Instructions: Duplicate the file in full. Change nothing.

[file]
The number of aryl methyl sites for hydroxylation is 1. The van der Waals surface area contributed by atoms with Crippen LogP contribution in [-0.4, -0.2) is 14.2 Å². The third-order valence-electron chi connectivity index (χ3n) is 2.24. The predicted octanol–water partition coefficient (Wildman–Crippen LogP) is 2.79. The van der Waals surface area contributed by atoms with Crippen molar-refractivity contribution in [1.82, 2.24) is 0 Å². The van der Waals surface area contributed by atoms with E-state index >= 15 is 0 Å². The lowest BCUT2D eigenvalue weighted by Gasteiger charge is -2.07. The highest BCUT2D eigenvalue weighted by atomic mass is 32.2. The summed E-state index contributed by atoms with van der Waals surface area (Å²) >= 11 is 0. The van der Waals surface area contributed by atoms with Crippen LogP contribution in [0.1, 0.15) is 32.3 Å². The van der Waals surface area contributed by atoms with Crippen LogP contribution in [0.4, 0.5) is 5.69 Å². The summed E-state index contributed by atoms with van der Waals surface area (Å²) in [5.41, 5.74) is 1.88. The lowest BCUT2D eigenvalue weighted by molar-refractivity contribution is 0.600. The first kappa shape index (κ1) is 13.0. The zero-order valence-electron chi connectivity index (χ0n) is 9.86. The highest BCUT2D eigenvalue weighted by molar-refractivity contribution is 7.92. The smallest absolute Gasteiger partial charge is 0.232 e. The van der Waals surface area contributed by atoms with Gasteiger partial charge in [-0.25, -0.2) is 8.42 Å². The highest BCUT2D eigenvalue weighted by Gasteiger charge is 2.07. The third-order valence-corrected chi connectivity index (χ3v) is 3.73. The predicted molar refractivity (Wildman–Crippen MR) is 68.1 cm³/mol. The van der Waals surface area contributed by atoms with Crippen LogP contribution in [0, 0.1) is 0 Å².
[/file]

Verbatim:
The number of aryl methyl sites for hydroxylation is 1. The van der Waals surface area contributed by atoms with Crippen LogP contribution in [-0.4, -0.2) is 14.2 Å². The third-order valence-electron chi connectivity index (χ3n) is 2.24. The predicted octanol–water partition coefficient (Wildman–Crippen LogP) is 2.79. The van der Waals surface area contributed by atoms with Crippen molar-refractivity contribution in [1.82, 2.24) is 0 Å². The van der Waals surface area contributed by atoms with E-state index >= 15 is 0 Å². The lowest BCUT2D eigenvalue weighted by Gasteiger charge is -2.07. The highest BCUT2D eigenvalue weighted by atomic mass is 32.2. The summed E-state index contributed by atoms with van der Waals surface area (Å²) >= 11 is 0. The van der Waals surface area contributed by atoms with Crippen LogP contribution in [0.1, 0.15) is 32.3 Å². The van der Waals surface area contributed by atoms with Crippen LogP contribution in [0.4, 0.5) is 5.69 Å². The summed E-state index contributed by atoms with van der Waals surface area (Å²) in [5.41, 5.74) is 1.88. The lowest BCUT2D eigenvalue weighted by molar-refractivity contribution is 0.600. The first kappa shape index (κ1) is 13.0. The zero-order valence-electron chi connectivity index (χ0n) is 9.86. The highest BCUT2D eigenvalue weighted by molar-refractivity contribution is 7.92. The smallest absolute Gasteiger partial charge is 0.232 e. The van der Waals surface area contributed by atoms with Gasteiger partial charge in [-0.25, -0.2) is 8.42 Å². The highest BCUT2D eigenvalue weighted by Gasteiger charge is 2.07. The third-order valence-corrected chi connectivity index (χ3v) is 3.73. The predicted molar refractivity (Wildman–Crippen MR) is 68.1 cm³/mol. The van der Waals surface area contributed by atoms with Crippen LogP contribution in [0, 0.1) is 0 Å².